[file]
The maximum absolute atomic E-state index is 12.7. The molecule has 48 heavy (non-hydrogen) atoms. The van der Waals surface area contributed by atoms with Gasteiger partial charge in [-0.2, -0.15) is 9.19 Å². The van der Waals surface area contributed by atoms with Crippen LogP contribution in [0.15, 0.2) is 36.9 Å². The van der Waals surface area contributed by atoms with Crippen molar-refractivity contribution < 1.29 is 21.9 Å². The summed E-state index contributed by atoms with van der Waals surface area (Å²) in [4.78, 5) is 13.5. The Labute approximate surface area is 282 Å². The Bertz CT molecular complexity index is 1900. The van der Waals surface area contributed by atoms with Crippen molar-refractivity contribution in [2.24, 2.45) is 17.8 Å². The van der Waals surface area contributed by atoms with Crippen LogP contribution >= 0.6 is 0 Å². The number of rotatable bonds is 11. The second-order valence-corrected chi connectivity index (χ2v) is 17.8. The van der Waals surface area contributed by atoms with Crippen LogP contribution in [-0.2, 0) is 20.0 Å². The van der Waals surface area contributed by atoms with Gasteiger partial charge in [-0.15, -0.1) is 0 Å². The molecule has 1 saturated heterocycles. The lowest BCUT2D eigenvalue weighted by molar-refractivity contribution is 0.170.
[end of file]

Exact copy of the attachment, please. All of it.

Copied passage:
The maximum absolute atomic E-state index is 12.7. The molecule has 48 heavy (non-hydrogen) atoms. The van der Waals surface area contributed by atoms with Gasteiger partial charge in [-0.2, -0.15) is 9.19 Å². The van der Waals surface area contributed by atoms with Crippen LogP contribution in [0.15, 0.2) is 36.9 Å². The van der Waals surface area contributed by atoms with Crippen molar-refractivity contribution < 1.29 is 21.9 Å². The summed E-state index contributed by atoms with van der Waals surface area (Å²) in [4.78, 5) is 13.5. The Labute approximate surface area is 282 Å². The Bertz CT molecular complexity index is 1900. The van der Waals surface area contributed by atoms with Crippen molar-refractivity contribution in [2.24, 2.45) is 17.8 Å². The van der Waals surface area contributed by atoms with Crippen LogP contribution >= 0.6 is 0 Å². The number of rotatable bonds is 11. The second-order valence-corrected chi connectivity index (χ2v) is 17.8. The van der Waals surface area contributed by atoms with Crippen LogP contribution in [-0.2, 0) is 20.0 Å². The van der Waals surface area contributed by atoms with Gasteiger partial charge in [-0.15, -0.1) is 0 Å². The molecule has 1 saturated heterocycles. The lowest BCUT2D eigenvalue weighted by molar-refractivity contribution is 0.170.